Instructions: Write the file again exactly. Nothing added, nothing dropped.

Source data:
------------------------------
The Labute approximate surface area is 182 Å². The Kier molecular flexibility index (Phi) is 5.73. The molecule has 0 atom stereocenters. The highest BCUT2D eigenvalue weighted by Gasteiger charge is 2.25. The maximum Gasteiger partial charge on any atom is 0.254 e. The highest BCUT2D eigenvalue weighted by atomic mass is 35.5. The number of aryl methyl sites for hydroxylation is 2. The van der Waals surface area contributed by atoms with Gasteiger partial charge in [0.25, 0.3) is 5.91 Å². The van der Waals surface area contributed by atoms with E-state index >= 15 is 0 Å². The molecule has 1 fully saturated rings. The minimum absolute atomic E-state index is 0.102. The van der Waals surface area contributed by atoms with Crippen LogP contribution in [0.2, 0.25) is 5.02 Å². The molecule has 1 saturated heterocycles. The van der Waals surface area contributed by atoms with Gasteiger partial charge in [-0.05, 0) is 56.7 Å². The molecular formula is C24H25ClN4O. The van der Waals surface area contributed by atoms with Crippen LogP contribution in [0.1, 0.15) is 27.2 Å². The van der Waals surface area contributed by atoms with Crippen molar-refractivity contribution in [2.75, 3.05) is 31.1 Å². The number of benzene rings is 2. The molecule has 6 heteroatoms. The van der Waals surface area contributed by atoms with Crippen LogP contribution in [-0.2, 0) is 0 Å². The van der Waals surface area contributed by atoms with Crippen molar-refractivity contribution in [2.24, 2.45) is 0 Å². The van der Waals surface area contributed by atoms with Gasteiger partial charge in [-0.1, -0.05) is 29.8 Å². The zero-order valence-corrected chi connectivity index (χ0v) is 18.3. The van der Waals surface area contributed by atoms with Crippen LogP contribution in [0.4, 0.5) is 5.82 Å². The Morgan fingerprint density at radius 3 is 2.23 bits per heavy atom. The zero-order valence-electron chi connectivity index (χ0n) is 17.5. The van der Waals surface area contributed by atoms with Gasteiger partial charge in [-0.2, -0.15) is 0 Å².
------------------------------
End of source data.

The Labute approximate surface area is 182 Å². The Kier molecular flexibility index (Phi) is 5.73. The molecule has 0 atom stereocenters. The highest BCUT2D eigenvalue weighted by Gasteiger charge is 2.25. The maximum Gasteiger partial charge on any atom is 0.254 e. The highest BCUT2D eigenvalue weighted by atomic mass is 35.5. The number of aryl methyl sites for hydroxylation is 2. The van der Waals surface area contributed by atoms with Gasteiger partial charge in [0.25, 0.3) is 5.91 Å². The van der Waals surface area contributed by atoms with E-state index >= 15 is 0 Å². The molecule has 1 fully saturated rings. The minimum absolute atomic E-state index is 0.102. The van der Waals surface area contributed by atoms with Crippen LogP contribution in [0.2, 0.25) is 5.02 Å². The molecule has 1 saturated heterocycles. The van der Waals surface area contributed by atoms with Gasteiger partial charge in [-0.05, 0) is 56.7 Å². The molecular formula is C24H25ClN4O. The van der Waals surface area contributed by atoms with Crippen LogP contribution in [0.1, 0.15) is 27.2 Å². The van der Waals surface area contributed by atoms with Crippen molar-refractivity contribution in [2.75, 3.05) is 31.1 Å². The number of benzene rings is 2. The molecule has 6 heteroatoms. The van der Waals surface area contributed by atoms with Crippen LogP contribution in [-0.2, 0) is 0 Å². The van der Waals surface area contributed by atoms with Crippen molar-refractivity contribution in [2.24, 2.45) is 0 Å². The van der Waals surface area contributed by atoms with Gasteiger partial charge in [-0.1, -0.05) is 29.8 Å². The zero-order valence-corrected chi connectivity index (χ0v) is 18.3. The van der Waals surface area contributed by atoms with Crippen LogP contribution in [0.4, 0.5) is 5.82 Å². The Morgan fingerprint density at radius 3 is 2.23 bits per heavy atom. The zero-order valence-electron chi connectivity index (χ0n) is 17.5. The van der Waals surface area contributed by atoms with Gasteiger partial charge in [-0.2, -0.15) is 0 Å².